Friday, April 9, 2010

Death of a camera

With the dreaded ‘Error 99’ flashing with each press of the shutter ... I have come to grips that my beloved Canon 40D has hit the proverbial dust and must now be put out to pasteur.

‘Error 99’ ... for those who may not be familiar with it ... is Canon’s blanket troubleshooting code for ‘any number of electrical things that can be happening to stop your shutter from releasing.’ The only way to take a picture once this message appears is to turn off the power, turn it back on, press the shutter, then repeat ... not exactly good for long-term shooting!

It isn’t new to me that Canon has a weak and feeble shutter. My first digital SLR, the Canon 10D, died the same way during a night shoot at the fairgrounds. My next encounter was with this same Canon 40D just shy after its 1st birthday. This time, however, I had the shutter replaced. A simple process, really, the new shutter only cost $25 ... and a mere $250 to replace it! So, with my Canon 40D shouting this error to me again with practically every press of the shutter ... I must make some decisions.

Note: Now, before you run off and take your ‘error 99’ camera to be fixed, you may want to try re-installing and cleaning off all of the electrical connections ... battery, lens, and even the memory card.

My faithful friend is 2 1/2 years old ... not bad for a camera but when your business is photography, it may be time for an upgrade. Canon has introduced a fine line of cameras to choose from including options that were beyond my reach with the 40D ... namely HD video recording. How cool would it be to have the capability to shoot video through a plethora of fabulous lenses ... not to mention the advantages quick video tutorials will be for our photography classes. I’m excited just thinking about it!

So, I have my eyes set on the new Canon 7D ... bypassing the natural 50D upgrade for the video capabilities. And keeping in mind, that she will have all of the features that are important to me ... full manual control of creative options (white balance, contrast, saturation, hue and in-camera black & white filter choices) and the same fabulous CMOS sensor I fell in love with in my 40D. And really ... that’s all I need.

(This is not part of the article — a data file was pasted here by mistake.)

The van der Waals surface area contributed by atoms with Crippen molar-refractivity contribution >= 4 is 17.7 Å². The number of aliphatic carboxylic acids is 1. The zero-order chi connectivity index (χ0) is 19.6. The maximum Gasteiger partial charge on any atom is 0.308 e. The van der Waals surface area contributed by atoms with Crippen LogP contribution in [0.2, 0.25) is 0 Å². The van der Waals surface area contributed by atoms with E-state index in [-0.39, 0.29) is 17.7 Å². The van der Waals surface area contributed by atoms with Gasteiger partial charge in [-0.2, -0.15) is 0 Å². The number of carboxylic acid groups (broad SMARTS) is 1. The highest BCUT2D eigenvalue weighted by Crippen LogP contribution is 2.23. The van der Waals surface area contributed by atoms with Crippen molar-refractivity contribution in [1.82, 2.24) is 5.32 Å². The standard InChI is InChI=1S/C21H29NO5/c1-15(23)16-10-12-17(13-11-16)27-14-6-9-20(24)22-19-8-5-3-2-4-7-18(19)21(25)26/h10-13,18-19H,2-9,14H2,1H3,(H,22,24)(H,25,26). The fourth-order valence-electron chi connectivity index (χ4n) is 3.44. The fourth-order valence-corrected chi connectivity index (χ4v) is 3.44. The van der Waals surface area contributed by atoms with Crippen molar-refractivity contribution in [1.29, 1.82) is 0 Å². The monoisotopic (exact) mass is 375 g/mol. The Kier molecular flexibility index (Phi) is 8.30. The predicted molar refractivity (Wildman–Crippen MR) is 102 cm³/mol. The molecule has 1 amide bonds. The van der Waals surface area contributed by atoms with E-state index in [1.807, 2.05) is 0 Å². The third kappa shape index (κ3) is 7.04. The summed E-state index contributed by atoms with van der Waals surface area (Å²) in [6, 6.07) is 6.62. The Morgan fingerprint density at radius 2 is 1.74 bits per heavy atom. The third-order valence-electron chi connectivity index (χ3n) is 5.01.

And while it is exciting -- the prospect of a new camera -- it comes with bittersweet feelings. My Canon 40D was a faithful friend ... one that I could depend on. I knew how to maneuver through her ... every button, every creative choice ... like an extension of myself. I could count on the exact addition of light, tone and color with each spin of the dial. She and I have experienced a lot together.

We’ve traveled to Maui and photographed the secluded rain forest of Hana to the majestic volcano-top of Haleakala; we’ve traveled to Denver and caught the elk running in packs through the quiet snow-filled mountains; we’ve traveled to San Francisco -- blocking our way through Chinatown, the Wharf and Golden Gate Park. Together we’ve traveled to Santa Monica, Catalina, Palomar Mountain, Julian and spent countless hours photographing practically every square inch of San Diego.

She was the camera who offered up prize-winning photos, sat patiently in my hands while learning new techniques, and it was she who saw me through our first book contract from beginning to end (as well as our second, third and even fourth).

And while the prospect of a new camera is very exciting ... I can’t help but feel a sense of sadness for a partnership gone by. I remember every image with fondness and every experience with gratitude. Rest in peace Canon 40D ... thank you my loyal friend.

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